- University of Sheffield study shows cooking rice in a certain way removes more than half of the naturally occurring arsenic compared to rinsing alone
- Study shows no loss of micronutrients for both brown and white rice during the recommended ‘home-friendly’ process
- Scientists call for further research on how to remove arsenic in areas of poor water quality and regional rice varieties
A new paper, published on October 29, 2020, in Science of the Total Environment shows that cooking rice in a certain way removes over 50 percent of the naturally occurring arsenic in brown rice, and 74 percent in white rice. Importantly, this new method does not reduce micronutrients in the rice.
Following previous research from the University of Sheffield that found half of the rice consumed in the UK exceeded European Commission regulations for levels of arsenic in rice meant for the consumption for infants or young children.
This new study tested different ways to cook rice to try and reduce the arsenic content and the team from the Institute for Sustainable Food found that by using a home-friendly way of cooking rice, the ‘parboiling with absorption method’ (PBA), most of the arsenic was removed, while keeping most nutrients in the cooked rice.
The PBA method involves parboiling the rice in pre-boiled water for five minutes before draining and refreshing the water, then cooking it on a lower heat to absorb all the water.
Arsenic, which is classified as a Group 1 carcinogen by the International Agency for Research on Cancer, is water-soluble – so it accumulates in rice, which is grown in flooded fields more than other cereals. Arsenic exposure affects almost every organ in the body and can cause skin lesions, cancer, diabetes, and lung diseases.
Rice is known to accumulate around ten times as much arsenic as other cereals. In rice grains arsenic is concentrated in the outer bran layer surrounding the endosperm. This means that brown rice, (unmilled or unpolished rice that retains its bran) contains more arsenic than white rice. This milling process removes arsenic from white rice but also removes 75-90% of its nutrients.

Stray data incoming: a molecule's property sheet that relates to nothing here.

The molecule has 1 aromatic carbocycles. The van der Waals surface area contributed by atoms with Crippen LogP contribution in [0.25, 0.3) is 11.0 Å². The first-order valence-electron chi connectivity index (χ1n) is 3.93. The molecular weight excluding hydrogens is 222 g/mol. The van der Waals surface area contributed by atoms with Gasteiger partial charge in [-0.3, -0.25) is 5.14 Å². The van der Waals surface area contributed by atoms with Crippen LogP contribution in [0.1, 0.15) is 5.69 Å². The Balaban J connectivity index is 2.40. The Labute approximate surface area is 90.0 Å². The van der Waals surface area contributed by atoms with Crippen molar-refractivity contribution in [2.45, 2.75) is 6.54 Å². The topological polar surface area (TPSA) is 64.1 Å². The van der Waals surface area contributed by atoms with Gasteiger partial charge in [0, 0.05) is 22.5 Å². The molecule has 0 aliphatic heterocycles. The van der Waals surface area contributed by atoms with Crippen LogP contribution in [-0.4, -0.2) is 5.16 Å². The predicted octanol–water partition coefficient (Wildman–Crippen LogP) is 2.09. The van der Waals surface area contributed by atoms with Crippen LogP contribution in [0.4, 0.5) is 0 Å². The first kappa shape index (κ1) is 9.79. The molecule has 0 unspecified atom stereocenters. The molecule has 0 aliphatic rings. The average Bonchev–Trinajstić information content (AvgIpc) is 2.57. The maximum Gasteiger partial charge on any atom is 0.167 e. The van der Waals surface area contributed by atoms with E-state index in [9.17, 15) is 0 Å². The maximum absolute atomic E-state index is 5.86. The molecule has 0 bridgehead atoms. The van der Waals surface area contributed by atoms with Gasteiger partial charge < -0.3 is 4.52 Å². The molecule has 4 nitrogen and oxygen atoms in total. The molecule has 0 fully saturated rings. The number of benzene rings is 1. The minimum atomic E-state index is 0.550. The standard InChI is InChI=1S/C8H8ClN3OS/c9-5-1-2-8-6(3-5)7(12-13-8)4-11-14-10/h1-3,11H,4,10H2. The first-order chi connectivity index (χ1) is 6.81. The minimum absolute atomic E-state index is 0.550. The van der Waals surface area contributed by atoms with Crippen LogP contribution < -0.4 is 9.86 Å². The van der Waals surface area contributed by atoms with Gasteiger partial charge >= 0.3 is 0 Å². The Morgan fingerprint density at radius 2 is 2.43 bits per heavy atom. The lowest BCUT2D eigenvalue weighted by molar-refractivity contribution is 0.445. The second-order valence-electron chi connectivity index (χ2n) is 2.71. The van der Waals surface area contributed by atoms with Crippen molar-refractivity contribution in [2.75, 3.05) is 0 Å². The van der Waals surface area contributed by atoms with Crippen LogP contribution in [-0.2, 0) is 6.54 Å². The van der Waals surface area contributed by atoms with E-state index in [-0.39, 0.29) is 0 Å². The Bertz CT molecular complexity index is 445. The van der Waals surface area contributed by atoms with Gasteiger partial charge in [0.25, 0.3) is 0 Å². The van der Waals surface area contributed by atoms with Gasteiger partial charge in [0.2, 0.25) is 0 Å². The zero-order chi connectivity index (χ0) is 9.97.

“For rice consumers, this is excellent news. There are genuine concerns amongst the population about eating rice due to arsenic. Previous studies have shown that cooking rice in excess water could remove arsenic but the problem is it also removes nutrients.
Our aim was to optimise the method to remove arsenic while keeping maximum nutrients in the cooked rice. Our newly developed method, PBA, is easy and home-friendly so that everyone can use it. We don’t know the amount of arsenic in each packet rice we buy; even though brown rice is nutritionally superior to white rice as our data shows, it contains more arsenic than white rice. With our new method we are able to significantly reduce the arsenic exposure while reducing the loss of key nutrients.
We highly recommend this method while preparing rice for infants and children as they are highly vulnerable to arsenic exposure risks.”
— Dr. Manoj Menon
Environmental Soil Scientist in the Department of Geography at the University of Sheffield and lead author of the study
Reference: “Improved rice cooking approach to maximise arsenic removal while preserving nutrient elements” by Manoj Menon, Wanrong Dong, Xumin Chen, Joseph Hufton andEdward J. Rhodes, 29 October 2020, Science of The Total Environment.
The research was funded as part of the UK’s Science and Technology Facilities Council (STFC) Food Network+ along with partial financial support from School of Health and Related Research (ScHARR) at the University of Sheffield. The network brings together more than 750 international and multidisciplinary researchers from across the agri-food sector to work with experts from STFC’s research facilities, all with the aim of solving some of the world’s greatest food sustainability challenges. Until April this year, the network was led by the University of Manchester. This is now being led by academics at the Institute for Sustainable Food.
The Institute for Sustainable Food at the University of Sheffield brings together multidisciplinary expertise and world-class research facilities to help achieve food security and protect the natural resources we all depend on.